Numerous studies have identified alterations in both glutamate and GABAergic transmitter systems within cortical-striatal circuits in both schizophrenia (Benes and Berretta, 2001; Laruelle et al., 2003; Olney and Farber, 1995; Woo et al., 2004) and NVHL rats (Lipska et al., 2003; Schroeder et al., 1999; Stine et al., 2001). Moreover, alterations in glutamate and/or GABA systems may be present in patients with increased genetic susceptibility to alcoholism (Lappalainen et al., 2005; Petrakis et al., 2004). These conditions may represent a setting in which endogenous or drug-induced DA-efflux could be operating on an abnormal substrate (e.g. frontal cortical–ventral striatal circuits) to alter psychomotor sensitization phenomena and/or increase addiction vulnerability. Given the activity of ethanol as both a strong potentiator of the GABAA receptor and an NMDA antagonist (Faingold et al., 1998), we also cannot discount a primary, DA-independent, role for these transmitter systems in producing ethanol sensitization in NVHL rats.
In summary, this report finds that in repeated dose regimens of ethanol designed to minimize its predominant sedative effects, NVHL as opposed to SHAM rats show enhanced short-term activity and long-term sensitization responses, analogous to previous findings using the psychostimulant cocaine. Together, these results demonstrate that neurodevelopmental lesions leading to a schizophrenia-like syndrome accentuate the capacity of two addictive drugs, despite their differential classification as stimulants vs. depressants, to introduce long-term behavioral changes mediated by circuits closely linked with the process of addiction. Although these data are consistent with the idea that dual diagnosis schizophrenia involving several drug classes may represent common neurocircuit involvement underlying both primary psychiatric symptoms and increased addiction vulnerability (Chambers et al., 2001), further work is needed to more precisely elucidate the interactive roles of DA, glutamate and GABA in these processes. Since many features of the NVHL syndrome involving dopamine emerge after adolescence, further studies should examine how sensitizing regimens of addictive drugs given at different developmental stages (e.g. post-natal/peri-adolescence) might interact with the NVHL phenotype in adulthood. Characterization of the behavioral and neurobiological correlates of a wider variety of addictive drugs in this and other neurodevelopmental models of mental illness will be instructive toward finding more definitive and parsimonious treatments for dual diagnosis conditions emerging in peri-adolescent phases of development.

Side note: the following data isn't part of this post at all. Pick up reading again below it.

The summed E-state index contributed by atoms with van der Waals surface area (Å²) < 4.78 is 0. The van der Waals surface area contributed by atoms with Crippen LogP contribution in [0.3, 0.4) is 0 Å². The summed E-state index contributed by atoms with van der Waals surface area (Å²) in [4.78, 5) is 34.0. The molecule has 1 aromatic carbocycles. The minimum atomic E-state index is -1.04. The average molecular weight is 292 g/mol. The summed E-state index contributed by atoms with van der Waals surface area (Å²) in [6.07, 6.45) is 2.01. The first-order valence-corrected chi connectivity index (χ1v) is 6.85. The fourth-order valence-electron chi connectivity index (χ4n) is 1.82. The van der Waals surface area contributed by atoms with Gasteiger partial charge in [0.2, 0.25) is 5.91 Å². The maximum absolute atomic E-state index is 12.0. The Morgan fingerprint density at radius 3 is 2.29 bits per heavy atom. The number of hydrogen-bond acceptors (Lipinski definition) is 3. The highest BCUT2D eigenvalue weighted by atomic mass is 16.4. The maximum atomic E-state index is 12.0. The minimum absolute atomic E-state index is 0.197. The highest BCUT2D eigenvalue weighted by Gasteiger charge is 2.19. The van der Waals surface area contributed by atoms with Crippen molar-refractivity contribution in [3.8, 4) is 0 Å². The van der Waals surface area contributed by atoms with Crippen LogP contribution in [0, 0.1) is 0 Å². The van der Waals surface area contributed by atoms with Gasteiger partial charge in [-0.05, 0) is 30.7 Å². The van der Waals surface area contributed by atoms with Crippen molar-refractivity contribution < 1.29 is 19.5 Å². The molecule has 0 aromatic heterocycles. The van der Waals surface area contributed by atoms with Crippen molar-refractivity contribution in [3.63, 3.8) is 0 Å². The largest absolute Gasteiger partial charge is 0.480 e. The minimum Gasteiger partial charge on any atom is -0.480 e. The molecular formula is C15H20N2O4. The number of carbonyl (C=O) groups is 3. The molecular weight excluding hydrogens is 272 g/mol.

This work was funded by the National Institutes of Drug Abuse NIDA: K08 DA019850-01 and Indiana University (R.A.C.).
Publisher's Disclaimer: This article was originally published in a journal published by Elsevier, and the attached copy is provided by Elsevier for the author’s benefit and for the benefit of the author’s institution, for non-commercial research and educational use including without limitation use in instruction at your institution, sending it to specific colleagues that you know, and providing a copy to your institution’s administrator.
All other uses, reproduction and distribution, including without limitation commercial reprints, selling or licensing copies or access, or posting on open internet sites, your personal or institution’s website or repository, are prohibited. For exceptions, permission may be sought for such use through Elsevier’s permissions site at: